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Future of Free Expression Tunnel in question

North Carolina State University's Free Expression Tunnel has been controversial after negative graffiti appeared directed toward the late women's basketball coach Kay Yow and President Barack Obama.

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RALEIGH, N.C. — North Carolina State University's Free Expression Tunnel has been caught in more than one recent controversy in recent months, causing some to weigh its continued benefit.

Monday, a mural painted in North Carolina State University's Free Expression Tunnel to honor Kay Yow had been restored after being defaced.

After the N.C. State men's basketball team's home game Saturday against rival University of North Carolina at Chapel Hill, someone spray painted the phrase, "cancer rules" on the mural and a mustache on her picture in it.

Jay Dawkins, N.C. State student body president, said the comments were painted in light blue and made reference to the rivalry between N.C. State and UNC.

“What was said here was certainly hurtful and painful and goes beyond any type of rivalry these two campuses might have,” Dawkins said.

Yow died Jan. 24 after a long struggle with breast cancer.

“The fact that someone defaced the picture of someone that has had such a big impact here at N.C. State is really depressing to me actually,” student Eliza Jones said.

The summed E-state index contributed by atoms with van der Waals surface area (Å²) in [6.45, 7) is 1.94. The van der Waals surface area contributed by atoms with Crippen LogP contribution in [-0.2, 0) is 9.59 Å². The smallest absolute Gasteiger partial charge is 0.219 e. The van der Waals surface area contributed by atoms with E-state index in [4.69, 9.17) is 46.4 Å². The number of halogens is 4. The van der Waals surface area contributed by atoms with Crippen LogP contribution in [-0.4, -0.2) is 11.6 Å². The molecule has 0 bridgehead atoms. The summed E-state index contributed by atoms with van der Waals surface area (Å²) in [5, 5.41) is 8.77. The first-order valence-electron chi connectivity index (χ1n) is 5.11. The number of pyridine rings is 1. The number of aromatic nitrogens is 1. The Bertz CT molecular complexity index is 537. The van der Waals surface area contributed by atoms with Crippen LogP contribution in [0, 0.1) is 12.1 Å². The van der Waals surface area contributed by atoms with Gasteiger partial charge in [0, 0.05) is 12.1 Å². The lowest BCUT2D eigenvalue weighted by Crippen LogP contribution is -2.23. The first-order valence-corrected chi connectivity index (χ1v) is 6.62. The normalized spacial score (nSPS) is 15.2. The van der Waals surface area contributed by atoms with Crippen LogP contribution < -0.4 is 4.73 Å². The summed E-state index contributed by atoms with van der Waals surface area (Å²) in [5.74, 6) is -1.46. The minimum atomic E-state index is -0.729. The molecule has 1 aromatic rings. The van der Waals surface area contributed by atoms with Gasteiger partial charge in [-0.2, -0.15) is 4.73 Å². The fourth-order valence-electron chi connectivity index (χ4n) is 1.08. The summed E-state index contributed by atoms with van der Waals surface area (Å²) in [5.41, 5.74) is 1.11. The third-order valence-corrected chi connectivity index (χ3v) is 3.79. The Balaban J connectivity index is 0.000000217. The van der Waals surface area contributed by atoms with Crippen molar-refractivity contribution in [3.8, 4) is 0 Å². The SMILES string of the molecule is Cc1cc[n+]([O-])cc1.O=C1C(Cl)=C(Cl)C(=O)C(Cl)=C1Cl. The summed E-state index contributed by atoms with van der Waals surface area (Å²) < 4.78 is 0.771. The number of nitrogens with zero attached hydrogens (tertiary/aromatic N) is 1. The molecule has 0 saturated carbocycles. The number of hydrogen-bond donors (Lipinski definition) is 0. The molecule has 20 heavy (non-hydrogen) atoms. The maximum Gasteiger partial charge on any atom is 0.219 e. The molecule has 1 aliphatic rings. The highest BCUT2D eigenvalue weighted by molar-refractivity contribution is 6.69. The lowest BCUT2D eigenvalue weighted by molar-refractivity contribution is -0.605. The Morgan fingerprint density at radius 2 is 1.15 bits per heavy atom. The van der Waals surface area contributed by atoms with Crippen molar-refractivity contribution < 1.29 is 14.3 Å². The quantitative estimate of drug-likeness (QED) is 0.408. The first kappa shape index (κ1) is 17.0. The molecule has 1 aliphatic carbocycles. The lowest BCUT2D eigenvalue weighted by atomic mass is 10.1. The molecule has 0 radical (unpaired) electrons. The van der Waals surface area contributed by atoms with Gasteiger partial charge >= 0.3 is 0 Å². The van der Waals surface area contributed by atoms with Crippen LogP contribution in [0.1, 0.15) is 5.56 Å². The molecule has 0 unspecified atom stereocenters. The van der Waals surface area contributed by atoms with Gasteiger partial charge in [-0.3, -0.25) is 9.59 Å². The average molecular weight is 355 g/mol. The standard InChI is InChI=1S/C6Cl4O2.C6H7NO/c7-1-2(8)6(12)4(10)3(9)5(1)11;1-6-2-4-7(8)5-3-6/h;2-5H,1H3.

The graffiti was removed and the mural restored by early Sunday.

Threatening graffiti directed toward then President-elect Barack Obama was found in the tunnel on Nov. 5.

Two of the spray-painted messages said: "Let's shoot that (N-word) in the head" and "Hang Obama by a noose."

The Obama incident prompted the University of North Carolina system to revisit student codes of conduct as related to hate crimes.

N.C. State Chancellor James Oblinger also formed a cultural task force to talk about the tunnel.

“We've looked at that question (and) we've looked at whether or not we should keep the tunnel in place,” said Tom Stafford, vice-chancellor at N.C. State.

The committee is inclined to say yes.

“If you shut the tunnel down, the people who feel this way will still have those feelings and thoughts inside," Stafford said.

"On the other hand, if we keep the tunnel open, that gives us the opportunity to speak back with what we think is a lot more important."

The N.C. State University Student Senate passed the Free Expression Tunnel Response Act after the Obama incident.

The bill would require that hate crime offenders be punished to the full extent of university policies and undergo education about the value of diversity. It also urges the university to modify its Unlawful Harassment Policy to address actions or words that "incite violence or otherwise create a hostile campus environment toward individuals or university-protected groups."

The four students responsible for the Obama racist graffiti were not charged with a crime, and the university has not released their names.

No one has claimed responsibility yet for the Yow graffiti, and it was unclear if campus police will investigate.

This cultural task force plans to have a final report about the tunnel  at end of the month.


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